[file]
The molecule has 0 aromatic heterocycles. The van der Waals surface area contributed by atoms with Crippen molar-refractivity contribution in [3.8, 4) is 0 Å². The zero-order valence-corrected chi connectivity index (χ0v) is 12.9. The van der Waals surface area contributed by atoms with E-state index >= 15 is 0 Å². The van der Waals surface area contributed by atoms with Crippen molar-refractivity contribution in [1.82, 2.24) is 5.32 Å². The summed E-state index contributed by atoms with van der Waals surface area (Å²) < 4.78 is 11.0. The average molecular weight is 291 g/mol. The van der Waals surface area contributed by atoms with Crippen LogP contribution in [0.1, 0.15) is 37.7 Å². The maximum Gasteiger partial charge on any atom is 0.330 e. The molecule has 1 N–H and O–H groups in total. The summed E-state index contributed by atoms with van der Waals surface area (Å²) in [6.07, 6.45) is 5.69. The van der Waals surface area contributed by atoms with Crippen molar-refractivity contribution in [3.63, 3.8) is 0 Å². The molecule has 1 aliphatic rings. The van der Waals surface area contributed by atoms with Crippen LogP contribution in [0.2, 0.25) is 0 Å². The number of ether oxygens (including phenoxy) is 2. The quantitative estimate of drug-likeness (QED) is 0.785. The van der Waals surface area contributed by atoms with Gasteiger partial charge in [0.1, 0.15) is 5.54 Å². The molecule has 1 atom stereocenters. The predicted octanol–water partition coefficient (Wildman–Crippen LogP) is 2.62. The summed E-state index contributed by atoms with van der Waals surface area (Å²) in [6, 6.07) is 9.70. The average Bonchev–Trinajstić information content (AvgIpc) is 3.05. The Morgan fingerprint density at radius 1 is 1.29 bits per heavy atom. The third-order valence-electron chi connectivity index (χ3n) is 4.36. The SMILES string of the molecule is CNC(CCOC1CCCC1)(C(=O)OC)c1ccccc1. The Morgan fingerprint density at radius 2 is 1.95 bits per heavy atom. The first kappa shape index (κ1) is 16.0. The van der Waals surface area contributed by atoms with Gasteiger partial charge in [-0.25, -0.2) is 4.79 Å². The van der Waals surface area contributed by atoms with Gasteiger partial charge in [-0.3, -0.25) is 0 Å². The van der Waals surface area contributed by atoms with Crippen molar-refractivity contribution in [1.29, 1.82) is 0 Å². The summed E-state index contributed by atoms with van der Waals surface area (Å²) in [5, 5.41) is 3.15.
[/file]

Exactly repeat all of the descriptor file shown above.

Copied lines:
The molecule has 0 aromatic heterocycles. The van der Waals surface area contributed by atoms with Crippen molar-refractivity contribution in [3.8, 4) is 0 Å². The zero-order valence-corrected chi connectivity index (χ0v) is 12.9. The van der Waals surface area contributed by atoms with E-state index >= 15 is 0 Å². The van der Waals surface area contributed by atoms with Crippen molar-refractivity contribution in [1.82, 2.24) is 5.32 Å². The summed E-state index contributed by atoms with van der Waals surface area (Å²) < 4.78 is 11.0. The average molecular weight is 291 g/mol. The van der Waals surface area contributed by atoms with Crippen LogP contribution in [0.1, 0.15) is 37.7 Å². The maximum Gasteiger partial charge on any atom is 0.330 e. The molecule has 1 N–H and O–H groups in total. The summed E-state index contributed by atoms with van der Waals surface area (Å²) in [6.07, 6.45) is 5.69. The van der Waals surface area contributed by atoms with Crippen molar-refractivity contribution in [3.63, 3.8) is 0 Å². The molecule has 1 aliphatic rings. The van der Waals surface area contributed by atoms with Crippen LogP contribution in [0.2, 0.25) is 0 Å². The number of ether oxygens (including phenoxy) is 2. The quantitative estimate of drug-likeness (QED) is 0.785. The van der Waals surface area contributed by atoms with Gasteiger partial charge in [0.1, 0.15) is 5.54 Å². The molecule has 1 atom stereocenters. The predicted octanol–water partition coefficient (Wildman–Crippen LogP) is 2.62. The summed E-state index contributed by atoms with van der Waals surface area (Å²) in [6, 6.07) is 9.70. The average Bonchev–Trinajstić information content (AvgIpc) is 3.05. The Morgan fingerprint density at radius 1 is 1.29 bits per heavy atom. The third-order valence-electron chi connectivity index (χ3n) is 4.36. The SMILES string of the molecule is CNC(CCOC1CCCC1)(C(=O)OC)c1ccccc1. The Morgan fingerprint density at radius 2 is 1.95 bits per heavy atom. The first kappa shape index (κ1) is 16.0. The van der Waals surface area contributed by atoms with Gasteiger partial charge in [-0.25, -0.2) is 4.79 Å². The van der Waals surface area contributed by atoms with Gasteiger partial charge in [-0.3, -0.25) is 0 Å². The van der Waals surface area contributed by atoms with Crippen molar-refractivity contribution in [1.29, 1.82) is 0 Å². The summed E-state index contributed by atoms with van der Waals surface area (Å²) in [5, 5.41) is 3.15.